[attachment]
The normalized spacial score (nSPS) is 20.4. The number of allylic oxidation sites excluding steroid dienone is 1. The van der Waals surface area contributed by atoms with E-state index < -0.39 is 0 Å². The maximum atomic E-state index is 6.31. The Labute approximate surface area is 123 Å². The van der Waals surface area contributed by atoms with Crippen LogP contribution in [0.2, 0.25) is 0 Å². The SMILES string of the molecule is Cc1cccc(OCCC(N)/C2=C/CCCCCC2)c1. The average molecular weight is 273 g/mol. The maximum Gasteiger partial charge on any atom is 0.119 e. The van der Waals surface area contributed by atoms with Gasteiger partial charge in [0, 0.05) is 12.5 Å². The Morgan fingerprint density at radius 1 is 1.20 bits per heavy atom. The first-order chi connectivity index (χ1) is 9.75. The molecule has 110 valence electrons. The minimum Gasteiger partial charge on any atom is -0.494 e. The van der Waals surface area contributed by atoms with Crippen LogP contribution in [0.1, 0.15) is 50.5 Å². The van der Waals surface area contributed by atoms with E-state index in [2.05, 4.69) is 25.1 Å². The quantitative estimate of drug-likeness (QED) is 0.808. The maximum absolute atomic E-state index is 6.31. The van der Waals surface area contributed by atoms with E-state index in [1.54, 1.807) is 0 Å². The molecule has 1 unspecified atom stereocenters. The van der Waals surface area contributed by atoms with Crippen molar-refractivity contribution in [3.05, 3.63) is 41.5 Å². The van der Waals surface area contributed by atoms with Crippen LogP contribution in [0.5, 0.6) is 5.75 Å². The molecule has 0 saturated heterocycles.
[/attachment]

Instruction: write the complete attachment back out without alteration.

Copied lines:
The normalized spacial score (nSPS) is 20.4. The number of allylic oxidation sites excluding steroid dienone is 1. The van der Waals surface area contributed by atoms with E-state index < -0.39 is 0 Å². The maximum atomic E-state index is 6.31. The Labute approximate surface area is 123 Å². The van der Waals surface area contributed by atoms with Crippen LogP contribution in [0.2, 0.25) is 0 Å². The SMILES string of the molecule is Cc1cccc(OCCC(N)/C2=C/CCCCCC2)c1. The average molecular weight is 273 g/mol. The maximum Gasteiger partial charge on any atom is 0.119 e. The van der Waals surface area contributed by atoms with Gasteiger partial charge in [0, 0.05) is 12.5 Å². The Morgan fingerprint density at radius 1 is 1.20 bits per heavy atom. The first-order chi connectivity index (χ1) is 9.75. The molecule has 110 valence electrons. The minimum Gasteiger partial charge on any atom is -0.494 e. The van der Waals surface area contributed by atoms with Crippen LogP contribution in [0.1, 0.15) is 50.5 Å². The van der Waals surface area contributed by atoms with E-state index in [2.05, 4.69) is 25.1 Å². The quantitative estimate of drug-likeness (QED) is 0.808. The maximum absolute atomic E-state index is 6.31. The van der Waals surface area contributed by atoms with E-state index in [1.54, 1.807) is 0 Å². The molecule has 1 unspecified atom stereocenters. The van der Waals surface area contributed by atoms with Crippen molar-refractivity contribution in [3.05, 3.63) is 41.5 Å². The van der Waals surface area contributed by atoms with Crippen LogP contribution in [0.5, 0.6) is 5.75 Å². The molecule has 0 saturated heterocycles.